The Results and Implications
The experiment worked, to a degree. Ultimately, CP-1 only released about 200 watts energy, just enough energy to power a light bulb, before they stopped the reaction by dropping neutron-absorbing control rods on the pile. Despite its modest success, CP-1 taught the scientific community two groundbreaking lessons: 1) it is possible to artificially initiate a self-sustaining nuclear reaction, and 2) that it is possible to control it. The scientists working on CP-1 knew at the time that they were creating something that would change the world – Fermi himself was recorded saying that CP-1 “meant that release of atomic energy on a large scale would be only a matter of time.” Many of the scientists had mixed feelings about the implications of their research, especially after the development of nuclear weapons. One of leaders of the project, Leo Szilard, predicting the use of nuclear technology in weaponry, commented that the day they first reached criticality at Stagg Field would be considered “a black day in the history of mankind.”
Peaceful Uses for Nuclear Energy
After the War, Fermi hoped that the world’s use of nuclear energy would turn to one of peace. In many respects, his wish came true.
For instance, CP-1 directly led to the discovery of how to use radiation for cancer therapy, a technique that was also pioneered at the University of Chicago. Radiation therapy works by damaging the DNA in cells that are actively dividing. Specifically, it causes DNA strands to break in two, a type of damage that cancer cells have trouble repairing. As cancer cells divide, these mutations accumulate, eventually killing the tumor.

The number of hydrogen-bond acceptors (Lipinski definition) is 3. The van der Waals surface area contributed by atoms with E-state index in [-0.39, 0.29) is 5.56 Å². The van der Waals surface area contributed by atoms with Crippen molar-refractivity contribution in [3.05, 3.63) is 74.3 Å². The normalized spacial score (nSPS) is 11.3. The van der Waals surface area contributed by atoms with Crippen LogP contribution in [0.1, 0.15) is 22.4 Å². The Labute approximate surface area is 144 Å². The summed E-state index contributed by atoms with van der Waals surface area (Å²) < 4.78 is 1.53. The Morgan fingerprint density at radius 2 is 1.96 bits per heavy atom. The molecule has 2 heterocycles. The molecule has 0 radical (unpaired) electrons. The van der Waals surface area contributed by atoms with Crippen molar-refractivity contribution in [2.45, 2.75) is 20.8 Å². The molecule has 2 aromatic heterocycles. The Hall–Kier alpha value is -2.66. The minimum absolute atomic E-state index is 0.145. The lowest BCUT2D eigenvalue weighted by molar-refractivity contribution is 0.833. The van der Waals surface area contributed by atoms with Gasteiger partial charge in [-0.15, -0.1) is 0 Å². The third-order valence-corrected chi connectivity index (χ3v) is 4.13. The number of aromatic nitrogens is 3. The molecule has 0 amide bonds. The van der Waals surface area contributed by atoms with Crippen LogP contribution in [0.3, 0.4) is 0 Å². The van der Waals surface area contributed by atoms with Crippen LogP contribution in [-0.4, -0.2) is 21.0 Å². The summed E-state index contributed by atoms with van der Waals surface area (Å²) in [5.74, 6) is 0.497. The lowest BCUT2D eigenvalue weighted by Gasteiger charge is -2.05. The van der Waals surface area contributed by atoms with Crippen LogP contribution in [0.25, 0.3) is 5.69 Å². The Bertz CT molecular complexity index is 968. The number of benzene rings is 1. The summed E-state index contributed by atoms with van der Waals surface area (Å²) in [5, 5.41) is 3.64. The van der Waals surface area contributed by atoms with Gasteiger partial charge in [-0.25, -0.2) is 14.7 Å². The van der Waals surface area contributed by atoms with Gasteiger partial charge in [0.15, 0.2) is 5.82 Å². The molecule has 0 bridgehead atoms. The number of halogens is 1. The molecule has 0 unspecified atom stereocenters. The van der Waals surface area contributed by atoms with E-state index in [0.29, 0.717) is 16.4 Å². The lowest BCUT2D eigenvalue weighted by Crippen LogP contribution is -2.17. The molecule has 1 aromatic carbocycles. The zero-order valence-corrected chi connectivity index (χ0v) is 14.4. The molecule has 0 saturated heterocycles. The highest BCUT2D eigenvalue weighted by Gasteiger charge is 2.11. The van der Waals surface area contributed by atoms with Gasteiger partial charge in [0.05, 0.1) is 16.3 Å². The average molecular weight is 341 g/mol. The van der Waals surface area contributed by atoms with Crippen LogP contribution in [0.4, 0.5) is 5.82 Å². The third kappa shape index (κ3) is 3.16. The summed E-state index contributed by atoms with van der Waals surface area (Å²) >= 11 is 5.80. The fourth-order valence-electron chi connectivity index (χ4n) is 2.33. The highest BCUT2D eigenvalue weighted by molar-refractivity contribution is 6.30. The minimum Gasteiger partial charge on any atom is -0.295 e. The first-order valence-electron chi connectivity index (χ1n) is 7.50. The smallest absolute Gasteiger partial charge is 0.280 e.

The principles behind CP-1 also helped physicists learn how to wield the power of nuclear fission to create electricity. Nuclear power is a green energy, producing zero carbon emissions. Also, it is very efficient: it produces about 2.5 million more times the energy than an equal amount of coal. Nuclear power produces tons of radioactive waste, though, which we still have not determined how to dispose of.
The Nuclear Legacy
Even 75 years later, we do not fully understand the full power of nuclear energy, and it will still take time to develop methods to safely wield it. But in the meantime, the technology exists, and it is up to us to figure out what to do with the knowledge that Enrico Fermi and his team created at the University of Chicago.
As the science of nuclear physics continues to progress, the number one scientific priority will be to learn new ways to contain this power and to use it safely as an alternative source of energy. Nevertheless, it will take many lengthy discussions between physicists and policy-makers to determine the best way to handle our nuclear legacy.
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Ben Marcus is a public relations specialist at CG Life. He received his Ph.D. in neuroscience from the University of Chicago. You can follow him on Twitter @bmarcus128.